An Inconvenient Truth poster

An Inconvenient Truth — The Award winning documentary by former Vice President Al Gore which lead to his Nobel Prize.  Edited together from a series of talks Al Gore gave around the country with evidence to show the veracity of human-cause Climate Change and to rally people together to try to act more responsibly.

Earth poster

Earth — A film based on the BBC amazing series Planet Earth which explores the beauty of the earth and how climate change is affecting wildlife around the globe.

The Day After Tomorrow Movie PosterThe Day After Tomorrow — A science fiction film based on a novel about a climate change doomsday scenario focused on a group of intrepid American’s trying to survive the disaster.  Not scientific but deals with themes of social responsibility and environmental consequences to human actions.

Antarctica Challenge Movie Poster


The Antarctica Challenge — An up-to-date look at the climate change research currently being done by the scientists stationed in Antarctica.


The 11th Hour Poster

The 11th Hour — Leonardo DiCaprio’s documentary on the environmental crisis and some pretty exciting and radical solutions.

Climate Change may seem daunting but if we unite as a world we can work to solve the problem and create a better, more just and environmentally sound world.  Scientists, political leaders, common people are joining hands.  It is so exciting to see the changes society has already made and how much more we can do if we put our hearts and minds toward the actions necessary to prevent crisis.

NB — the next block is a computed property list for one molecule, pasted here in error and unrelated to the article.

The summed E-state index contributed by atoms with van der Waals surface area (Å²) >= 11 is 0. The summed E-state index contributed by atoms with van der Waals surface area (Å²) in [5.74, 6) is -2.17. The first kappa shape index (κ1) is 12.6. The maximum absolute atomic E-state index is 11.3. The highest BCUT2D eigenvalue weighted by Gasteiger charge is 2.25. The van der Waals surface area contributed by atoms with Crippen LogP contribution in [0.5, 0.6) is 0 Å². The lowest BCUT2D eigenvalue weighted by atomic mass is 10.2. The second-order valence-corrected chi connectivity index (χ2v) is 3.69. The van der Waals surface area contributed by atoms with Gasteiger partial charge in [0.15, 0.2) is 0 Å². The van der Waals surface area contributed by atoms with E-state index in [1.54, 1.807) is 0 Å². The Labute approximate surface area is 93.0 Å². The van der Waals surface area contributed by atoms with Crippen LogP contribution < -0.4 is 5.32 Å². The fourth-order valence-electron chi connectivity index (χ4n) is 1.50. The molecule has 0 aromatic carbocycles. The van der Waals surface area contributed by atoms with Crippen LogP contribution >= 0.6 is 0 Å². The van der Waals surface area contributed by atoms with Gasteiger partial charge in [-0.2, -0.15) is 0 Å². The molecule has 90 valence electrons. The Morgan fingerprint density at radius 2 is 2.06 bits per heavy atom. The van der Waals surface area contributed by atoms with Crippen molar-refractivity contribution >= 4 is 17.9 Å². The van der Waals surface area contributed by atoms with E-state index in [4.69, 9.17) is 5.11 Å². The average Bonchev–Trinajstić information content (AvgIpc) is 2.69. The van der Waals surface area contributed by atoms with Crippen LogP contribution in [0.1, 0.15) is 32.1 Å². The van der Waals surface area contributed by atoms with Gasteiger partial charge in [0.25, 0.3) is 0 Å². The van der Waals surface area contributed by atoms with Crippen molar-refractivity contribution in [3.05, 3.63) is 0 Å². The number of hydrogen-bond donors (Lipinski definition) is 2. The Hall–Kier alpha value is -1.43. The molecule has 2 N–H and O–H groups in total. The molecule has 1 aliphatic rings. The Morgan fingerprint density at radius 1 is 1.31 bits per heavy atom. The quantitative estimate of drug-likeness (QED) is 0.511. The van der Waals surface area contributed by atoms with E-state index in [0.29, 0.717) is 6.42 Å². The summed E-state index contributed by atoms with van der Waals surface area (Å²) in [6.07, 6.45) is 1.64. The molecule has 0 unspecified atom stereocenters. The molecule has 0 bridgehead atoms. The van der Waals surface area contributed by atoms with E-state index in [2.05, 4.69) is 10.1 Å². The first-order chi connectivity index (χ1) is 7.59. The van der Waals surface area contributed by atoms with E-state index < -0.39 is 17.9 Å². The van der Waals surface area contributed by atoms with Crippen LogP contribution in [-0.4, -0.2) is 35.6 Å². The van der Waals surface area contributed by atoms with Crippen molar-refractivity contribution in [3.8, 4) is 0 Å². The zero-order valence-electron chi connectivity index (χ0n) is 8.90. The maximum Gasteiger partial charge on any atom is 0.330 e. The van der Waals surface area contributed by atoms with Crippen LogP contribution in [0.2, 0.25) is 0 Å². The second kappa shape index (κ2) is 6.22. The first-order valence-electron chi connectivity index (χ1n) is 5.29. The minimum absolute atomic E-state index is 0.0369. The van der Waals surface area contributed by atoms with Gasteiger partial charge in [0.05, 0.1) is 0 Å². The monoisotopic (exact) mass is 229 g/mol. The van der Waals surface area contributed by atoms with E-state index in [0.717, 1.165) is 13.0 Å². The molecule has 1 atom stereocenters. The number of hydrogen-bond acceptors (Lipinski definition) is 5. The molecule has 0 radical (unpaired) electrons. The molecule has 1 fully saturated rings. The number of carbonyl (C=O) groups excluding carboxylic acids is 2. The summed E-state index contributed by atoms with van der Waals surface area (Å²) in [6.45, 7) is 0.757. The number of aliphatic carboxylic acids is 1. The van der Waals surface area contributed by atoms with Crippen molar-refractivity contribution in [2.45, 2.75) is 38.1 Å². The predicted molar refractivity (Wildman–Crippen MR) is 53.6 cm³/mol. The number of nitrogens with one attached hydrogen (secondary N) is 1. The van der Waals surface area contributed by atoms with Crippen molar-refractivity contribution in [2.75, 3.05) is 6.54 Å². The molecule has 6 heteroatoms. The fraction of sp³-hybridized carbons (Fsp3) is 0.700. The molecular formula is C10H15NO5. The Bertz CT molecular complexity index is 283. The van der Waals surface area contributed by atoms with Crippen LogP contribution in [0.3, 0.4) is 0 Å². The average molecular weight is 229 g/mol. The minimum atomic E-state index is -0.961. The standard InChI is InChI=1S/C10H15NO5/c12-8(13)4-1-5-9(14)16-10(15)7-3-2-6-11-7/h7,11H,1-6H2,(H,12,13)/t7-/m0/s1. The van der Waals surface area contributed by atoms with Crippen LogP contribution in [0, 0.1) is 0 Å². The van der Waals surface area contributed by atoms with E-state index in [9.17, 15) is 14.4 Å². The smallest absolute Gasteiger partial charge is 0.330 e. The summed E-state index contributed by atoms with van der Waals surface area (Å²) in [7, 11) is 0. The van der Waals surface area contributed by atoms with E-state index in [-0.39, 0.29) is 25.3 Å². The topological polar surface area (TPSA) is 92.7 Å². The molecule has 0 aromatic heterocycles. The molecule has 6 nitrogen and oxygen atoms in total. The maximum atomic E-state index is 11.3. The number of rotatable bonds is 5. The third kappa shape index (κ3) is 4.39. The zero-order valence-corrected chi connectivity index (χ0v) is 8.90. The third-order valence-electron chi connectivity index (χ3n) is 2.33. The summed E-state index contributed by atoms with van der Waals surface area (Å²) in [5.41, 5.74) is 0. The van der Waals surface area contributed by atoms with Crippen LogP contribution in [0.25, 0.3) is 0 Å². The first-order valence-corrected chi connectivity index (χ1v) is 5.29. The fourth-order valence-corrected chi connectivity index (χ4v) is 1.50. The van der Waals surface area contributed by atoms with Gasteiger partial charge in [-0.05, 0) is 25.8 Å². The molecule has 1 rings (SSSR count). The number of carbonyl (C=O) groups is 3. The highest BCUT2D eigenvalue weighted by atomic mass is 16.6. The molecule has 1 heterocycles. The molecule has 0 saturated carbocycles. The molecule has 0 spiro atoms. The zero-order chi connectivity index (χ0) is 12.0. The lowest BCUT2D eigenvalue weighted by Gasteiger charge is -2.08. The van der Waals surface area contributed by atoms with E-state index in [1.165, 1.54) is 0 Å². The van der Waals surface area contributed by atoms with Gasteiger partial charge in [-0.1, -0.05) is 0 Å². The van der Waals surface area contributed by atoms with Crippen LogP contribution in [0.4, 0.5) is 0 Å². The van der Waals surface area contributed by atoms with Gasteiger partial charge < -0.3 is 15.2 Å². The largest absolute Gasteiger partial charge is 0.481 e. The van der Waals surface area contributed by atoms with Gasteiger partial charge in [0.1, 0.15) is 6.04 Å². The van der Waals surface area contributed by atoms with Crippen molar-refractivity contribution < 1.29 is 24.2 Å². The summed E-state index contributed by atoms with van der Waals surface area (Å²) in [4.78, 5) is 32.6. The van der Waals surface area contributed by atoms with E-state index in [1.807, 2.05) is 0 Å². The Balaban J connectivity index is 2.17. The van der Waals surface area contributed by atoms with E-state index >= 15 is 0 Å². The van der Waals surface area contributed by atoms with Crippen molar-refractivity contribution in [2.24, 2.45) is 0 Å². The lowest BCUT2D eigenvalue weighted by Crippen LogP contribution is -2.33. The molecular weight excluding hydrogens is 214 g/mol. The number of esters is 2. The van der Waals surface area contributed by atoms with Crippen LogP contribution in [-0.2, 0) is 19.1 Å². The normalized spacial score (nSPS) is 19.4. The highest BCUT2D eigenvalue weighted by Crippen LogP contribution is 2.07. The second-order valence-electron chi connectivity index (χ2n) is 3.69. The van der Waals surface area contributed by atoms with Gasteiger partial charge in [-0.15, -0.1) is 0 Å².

Look ye not upon the present, fix your gaze upon the times to come. In the beginning, how small is the seed, yet in the end it is a mighty tree. Look ye not upon the seed, look ye upon the tree, and its blossoms, and its leaves and its fruits. ~ ‘Abdu’l-Bahá

Capitalism: A Love Story — The perils of greed and injustice

Film:Capitalism: A Love Story Movie Poster

Capitalism: A Love Story

Starring Michael Moore

Synopsis (From IMDB):

On the 20-year anniversary of his groundbreaking masterpiece Roger & Me, Michael Moore’s Capitalism: A Love Story comes home to the issue he’s been examining throughout his career: the disastrous impact of corporate dominance on the everyday lives of Americans (and by default, the rest of the world). But this time the culprit is much bigger than General Motors, and the crime scene far wider than Flint, Michigan. From Middle America, to the halls of power in Washington, to the global financial epicenter in Manhattan, Michael Moore will once again take film goers into uncharted territory. With both humor and outrage, Michael Moore’s Capitalism: A Love Story explores a taboo question: What is the price that America pays for its love of capitalism? Years ago, that love seemed so innocent. Today, however, the American dream is looking more like a nightmare as families pay the price with their jobs, their homes and their savings. Moore takes us into the homes of ordinary people whose lives have been turned upside down; and he goes looking for explanations in Washington, DC and elsewhere. What he finds are the all-too-familiar symptoms of a love affair gone astray: lies, abuse, betrayal…and 14,000 jobs being lost every day. Capitalism: A Love Story is both a culmination of Moore’s previous works and a look into what a more hopeful future could look like. It is Michael Moore’s ultimate quest to answer the question he’s posed throughout his illustrious filmmaking career: Who are we and why do we behave the way that we do?

My Thoughts: